San Giovanni in Laterano Rome: Hotels, Map, Sights
The area is named after the two joined buildings on Piazza di San Giovanni in Laterano: the San Giovanni Basilica and the Palazzo Laterano (Lateran palace). The Lateran palace was once the residence of the popes in the middle ages.
Most tourists who visit the area do so for San Giovanni, Santa Croce in Gerusalemme (a little further up Viale Carlo Felice), and the Nero and Claudian aqueduct, which also form part of the city wall.
The San Giovanni area is perhaps a little further from the action than most central areas of Rome, it is also very residential and therefore lacks that authentic Roman feel of cobbled streets filled with characterful restaurants and cafes that so many tourists to Rome wish to be a part of.
Nonetheless it is an interesting area of Rome to explore and is packed with history and religious relics. If possible book your accommodation on the Colosseum side of the San Giovanni area.
Map of San Giovanni Area
Recommended Hotels in San Giovanni/Laterano Area - Highest rated hotels by Guests
What to see in the San Giovanni area?
The original San Giovanni in Laterano was begun in the 4th Century BC but was twice destroyed by fire. The interior was last rebuilt in the mid 17th Century and the present facade was added in the early 18th Century.
The Lateran Palace (Palazzo Laterano), which is joined to the basilica of San Giovanni, was the official residence of the popes until 1870 and consequently all new popes were anointed in the basilica.
Across from the Piazza di Porta San Giovanni you find the Scala Santa (holy staircase) next to the Triclinio Leoniano (a mosaicked semi circular wall from the dining hall of Pope Leo III).
The steps of the Scala Santa are covered with wood and only the faithful may climb the steps on their knees. It is an act of penance usually done on Good Friday. The Holy Staircase leads to the Sancta Sanctorum, the Chapel of St Lawrence or Holy of Holies built for Pope Nicholas III in 1278. The chapel is home to many 13th Century frescoes including the Acheiropoeton, Picture Painted Without Hands - an image of Jesus said to be painted by St Luke while helped by an angel.
Facing out from the Basilica di San Giovanni to the right are the Walls of Rome. The very first gate is called Porta Asinaria and it was here in AD 546 that Barbarians serving in the Roman army opened the gates and allowed in the armies of the Goth Totila who sacked the city of Rome.
In Via Sannio (the road outside and running parallel to the city walls) there is a busy flea market where they sell new clothes, shoes, hand bags etc. The stalls are mostly covered and therefore operate throughout the year. This is a good tip for those looking for good quality well priced clothes.
From Piazza di San Giovanni down Viale Carlo Felice sits the Santa Croce in Gerusalemme (saint cross in Jerusalem). Dating back to the early 4th Century the church was founded by Emperor Constantine's mother. It has been a center of pilgrimage and houses some pieces of Christ's cross.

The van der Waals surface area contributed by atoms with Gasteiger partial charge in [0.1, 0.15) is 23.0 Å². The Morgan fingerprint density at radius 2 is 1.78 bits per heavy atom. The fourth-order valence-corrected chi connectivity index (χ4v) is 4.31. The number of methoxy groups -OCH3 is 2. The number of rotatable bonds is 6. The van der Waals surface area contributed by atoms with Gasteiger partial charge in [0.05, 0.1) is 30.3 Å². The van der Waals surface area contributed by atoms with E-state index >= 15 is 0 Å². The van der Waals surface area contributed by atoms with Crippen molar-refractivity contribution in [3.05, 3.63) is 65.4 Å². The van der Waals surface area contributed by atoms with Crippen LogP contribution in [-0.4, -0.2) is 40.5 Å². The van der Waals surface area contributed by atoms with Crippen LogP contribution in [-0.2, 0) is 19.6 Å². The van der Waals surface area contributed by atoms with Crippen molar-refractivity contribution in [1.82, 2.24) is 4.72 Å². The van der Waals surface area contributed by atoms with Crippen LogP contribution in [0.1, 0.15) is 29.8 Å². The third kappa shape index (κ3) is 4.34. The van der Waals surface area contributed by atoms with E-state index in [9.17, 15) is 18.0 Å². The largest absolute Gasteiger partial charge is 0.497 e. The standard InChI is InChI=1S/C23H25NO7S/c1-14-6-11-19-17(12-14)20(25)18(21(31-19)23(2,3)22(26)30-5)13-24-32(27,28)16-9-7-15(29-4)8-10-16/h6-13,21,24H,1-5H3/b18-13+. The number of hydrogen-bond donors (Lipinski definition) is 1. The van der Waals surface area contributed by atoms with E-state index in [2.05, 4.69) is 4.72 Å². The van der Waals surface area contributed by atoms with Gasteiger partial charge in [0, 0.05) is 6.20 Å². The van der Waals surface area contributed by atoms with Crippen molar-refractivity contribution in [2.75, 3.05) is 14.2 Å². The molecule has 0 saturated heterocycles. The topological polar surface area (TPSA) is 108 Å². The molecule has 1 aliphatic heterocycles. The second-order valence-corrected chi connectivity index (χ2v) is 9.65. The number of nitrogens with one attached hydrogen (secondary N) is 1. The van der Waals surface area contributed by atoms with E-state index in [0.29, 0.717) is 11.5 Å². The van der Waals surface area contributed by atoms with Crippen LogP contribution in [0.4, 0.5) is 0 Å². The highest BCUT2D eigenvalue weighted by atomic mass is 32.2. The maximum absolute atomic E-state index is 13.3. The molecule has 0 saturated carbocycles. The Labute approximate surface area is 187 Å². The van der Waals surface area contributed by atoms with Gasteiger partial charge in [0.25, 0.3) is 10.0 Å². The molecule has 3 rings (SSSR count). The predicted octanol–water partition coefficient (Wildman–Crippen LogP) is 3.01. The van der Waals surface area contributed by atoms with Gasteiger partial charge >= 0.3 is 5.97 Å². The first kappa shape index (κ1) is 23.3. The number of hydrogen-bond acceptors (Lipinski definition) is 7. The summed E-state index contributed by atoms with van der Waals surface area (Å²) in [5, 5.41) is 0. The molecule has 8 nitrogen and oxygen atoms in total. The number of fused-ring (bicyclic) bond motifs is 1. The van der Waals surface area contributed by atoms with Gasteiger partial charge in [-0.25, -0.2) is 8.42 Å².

Santa Croce in Gerusalemme
Not 100m from Santa Croce in Gerusalemme is the Porta Maggiore (main door) an old portal of the city wall. The arches that form the entrance were originally part of the Claudian Aqueduct (aqueduct Claudio) which was then incorporated into the city wall. Parts of the original Claudian Aqueduct and its tributary the Nero Aqueduct have remained in tact and can be seen branching from the city walls.
A brief stroll from the Colosseum down Via Labicana is the church of San Clemente, dedicated to the fourth pope, St Clemente. The existing San Clemente was built in the 12th Century on top of another church built in the 4th Century which was in turn built on an old Roman temple dating from the 1st Century BC. The church is a wonderland of art, history and stories spanning over two millennia.
Getting to and from the San Giovanni area.
(Refer to the street map of the San Giovanni area above.)
Rome Metro: The main Metro stops are:
Termini is the central station (metro, train, bus and tour bus) and where you can also change Metro lines.
Rome buses: The main bus stop is at Termini Station.
For more about the buses in Rome see my dedicated page Rome buses and Rome public transport.
Rome taxi: There is a main taxi rank at Piazza di San Giovanni in Laterano.
Rome tourist buses: There are tourist bus stops at the Colosseum, San Clemente and San Giovanni in Laterano.The Rome tourist buses are a great introduction to the city and the easiest way to find your bearings and choose your must-dos for your next lap around.
Note: If you haven't already heard about it on my site then the ATAC public transportation in Rome site has a great tool for calculating the quickest route from point A to point B anywhere in Rome. When you arrive at the website click on the English language option to the right. Fill in your departure address and arrival address.For more information visit public transportation in Rome Italy and its related pages:
Restaurants and nightlife in the San Giovanni area.
The area is very residential. For a more authentic experience of Rome nightlife, food and culture you need to head towards the Navona, Campo dè Fiori and Trastevere areas, or even the areas of Esquiline and Quirinal nearest to the Colosseum.
Finished with the San Giovanni area? Click on an area of the map below to visit another area.
Central Rome Italy Map: Click on an area to go to its dedicated page.
Central Rome areas dedicated pages:
• Aventine hill
• Campo de Fiori
• Piazza del Popolo
• Piazza Navona
• Spanish Steps/Spagna
• Trevi Fountain/Fontana
• Via Veneto
Porta Maggiore in San Giovanni in Laterano